God’s intention before creation and God’s goal

            is that we might share in the life of God.

Of course we’re not sure we like the language of predestination.

We’re not sure it is good news.

It is too often heard as bad news, because predestination has meant

that human beings have been foreordained either to be either sheep or goats,

and mostly goats.

Rather than being good news this sounds like very bad news.

It condemns those who are not elect, who not chosen,

by God to a life without God in eternity.

Why would God will some to reject him?  

What has gone wrong here is to associate predestination and election with eternity,

when in the Bible, the focus is on mission.

            Abraham is elected to be father of a nation and means of universal blessing.

            Jeremiah is elected to be a prophet to the nations.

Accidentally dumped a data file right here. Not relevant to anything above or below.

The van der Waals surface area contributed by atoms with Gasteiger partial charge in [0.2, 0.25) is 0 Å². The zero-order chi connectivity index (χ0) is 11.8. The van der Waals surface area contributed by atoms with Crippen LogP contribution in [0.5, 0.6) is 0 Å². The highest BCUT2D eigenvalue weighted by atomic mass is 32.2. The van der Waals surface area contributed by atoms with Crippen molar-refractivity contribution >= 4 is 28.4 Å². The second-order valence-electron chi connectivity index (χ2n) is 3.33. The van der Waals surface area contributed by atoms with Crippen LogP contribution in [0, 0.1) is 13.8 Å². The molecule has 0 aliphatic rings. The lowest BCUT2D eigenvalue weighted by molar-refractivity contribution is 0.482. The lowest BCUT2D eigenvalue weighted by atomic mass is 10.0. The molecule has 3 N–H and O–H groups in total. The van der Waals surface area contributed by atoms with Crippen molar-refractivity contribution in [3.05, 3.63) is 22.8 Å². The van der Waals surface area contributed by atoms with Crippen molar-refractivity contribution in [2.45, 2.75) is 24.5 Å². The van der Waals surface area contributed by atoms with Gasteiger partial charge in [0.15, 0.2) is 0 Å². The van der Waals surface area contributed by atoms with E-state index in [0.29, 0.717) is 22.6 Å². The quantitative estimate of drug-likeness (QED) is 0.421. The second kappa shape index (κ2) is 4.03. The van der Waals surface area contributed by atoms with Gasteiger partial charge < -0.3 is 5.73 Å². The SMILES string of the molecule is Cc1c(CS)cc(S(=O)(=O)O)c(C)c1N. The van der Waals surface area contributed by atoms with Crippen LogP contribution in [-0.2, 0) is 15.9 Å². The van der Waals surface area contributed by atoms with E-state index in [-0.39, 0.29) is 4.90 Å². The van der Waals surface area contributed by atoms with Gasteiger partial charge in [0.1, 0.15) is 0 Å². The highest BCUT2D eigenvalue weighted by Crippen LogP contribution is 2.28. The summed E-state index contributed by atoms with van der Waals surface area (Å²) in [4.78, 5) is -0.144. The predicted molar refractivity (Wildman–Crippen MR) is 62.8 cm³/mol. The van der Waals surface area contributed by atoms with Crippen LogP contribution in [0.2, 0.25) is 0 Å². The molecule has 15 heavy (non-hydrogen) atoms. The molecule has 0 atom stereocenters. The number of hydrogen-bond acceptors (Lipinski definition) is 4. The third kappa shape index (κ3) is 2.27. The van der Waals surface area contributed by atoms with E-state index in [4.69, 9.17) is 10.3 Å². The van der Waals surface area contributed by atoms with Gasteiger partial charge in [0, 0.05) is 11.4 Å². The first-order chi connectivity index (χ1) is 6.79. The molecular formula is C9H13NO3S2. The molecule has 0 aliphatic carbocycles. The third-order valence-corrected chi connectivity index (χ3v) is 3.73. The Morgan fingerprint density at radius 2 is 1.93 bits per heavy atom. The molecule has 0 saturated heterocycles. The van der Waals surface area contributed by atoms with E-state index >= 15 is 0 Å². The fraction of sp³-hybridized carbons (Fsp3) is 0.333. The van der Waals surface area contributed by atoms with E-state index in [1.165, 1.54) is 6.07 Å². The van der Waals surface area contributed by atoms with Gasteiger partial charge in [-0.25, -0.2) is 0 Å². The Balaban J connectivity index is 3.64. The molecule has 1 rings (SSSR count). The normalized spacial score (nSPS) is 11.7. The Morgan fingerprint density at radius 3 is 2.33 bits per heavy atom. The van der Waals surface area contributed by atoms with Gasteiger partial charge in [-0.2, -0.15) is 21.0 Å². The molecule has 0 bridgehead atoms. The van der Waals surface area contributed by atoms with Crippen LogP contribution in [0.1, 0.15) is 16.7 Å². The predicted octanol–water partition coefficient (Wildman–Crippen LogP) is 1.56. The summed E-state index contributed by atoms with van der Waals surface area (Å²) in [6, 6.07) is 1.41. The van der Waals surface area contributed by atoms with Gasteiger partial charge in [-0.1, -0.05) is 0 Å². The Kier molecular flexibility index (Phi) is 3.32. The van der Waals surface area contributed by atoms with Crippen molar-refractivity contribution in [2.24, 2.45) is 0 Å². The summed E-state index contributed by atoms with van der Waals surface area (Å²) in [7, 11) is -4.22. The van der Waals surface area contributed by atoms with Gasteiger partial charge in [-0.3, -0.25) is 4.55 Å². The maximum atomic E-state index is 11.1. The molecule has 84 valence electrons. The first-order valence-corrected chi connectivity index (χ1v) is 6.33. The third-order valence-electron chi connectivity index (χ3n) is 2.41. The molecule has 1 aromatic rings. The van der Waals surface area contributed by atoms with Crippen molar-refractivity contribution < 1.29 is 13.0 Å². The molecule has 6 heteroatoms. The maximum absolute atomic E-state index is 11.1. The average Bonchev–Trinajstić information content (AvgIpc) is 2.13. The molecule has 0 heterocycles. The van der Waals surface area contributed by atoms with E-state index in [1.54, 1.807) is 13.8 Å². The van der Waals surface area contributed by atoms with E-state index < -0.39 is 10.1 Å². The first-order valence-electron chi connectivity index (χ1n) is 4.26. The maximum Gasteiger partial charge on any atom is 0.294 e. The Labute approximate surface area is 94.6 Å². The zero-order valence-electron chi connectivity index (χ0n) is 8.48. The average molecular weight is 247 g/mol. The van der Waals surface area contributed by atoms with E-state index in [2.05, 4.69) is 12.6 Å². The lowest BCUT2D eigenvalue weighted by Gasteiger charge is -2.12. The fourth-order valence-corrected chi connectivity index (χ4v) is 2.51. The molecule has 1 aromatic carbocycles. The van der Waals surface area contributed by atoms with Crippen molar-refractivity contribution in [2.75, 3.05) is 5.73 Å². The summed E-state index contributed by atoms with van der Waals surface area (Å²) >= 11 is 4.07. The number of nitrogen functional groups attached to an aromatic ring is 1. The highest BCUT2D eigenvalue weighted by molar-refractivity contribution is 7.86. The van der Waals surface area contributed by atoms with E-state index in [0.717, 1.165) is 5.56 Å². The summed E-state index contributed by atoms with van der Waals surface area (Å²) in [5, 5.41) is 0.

Peter is elected to be an apostle to the nations –

‘I will make you fish for people’

            The church is elected to praise God and bear witness

to the gospel of Jesus Christ.

Paul says those who are called are called according to God’s purpose (Rom 8.28),

                        that is, his intention, his mission.

            And that purpose is to ‘conformed to the image of his Son’ (Rom 8.29);

                        that is we are to be, in the words of Nick Lear,

                                    ‘free samples of Jesus.’

To say we are called does not mean we are the chosen few destined for heaven.

Our calling is not a separation from the rest of the world,

            but a calling for and to the world.

The creation mandate to be God’s image-bearers does not change,

            and in Jesus we are given the template

            and in the indwelling of the Holy Spirit we are given the power and the promise.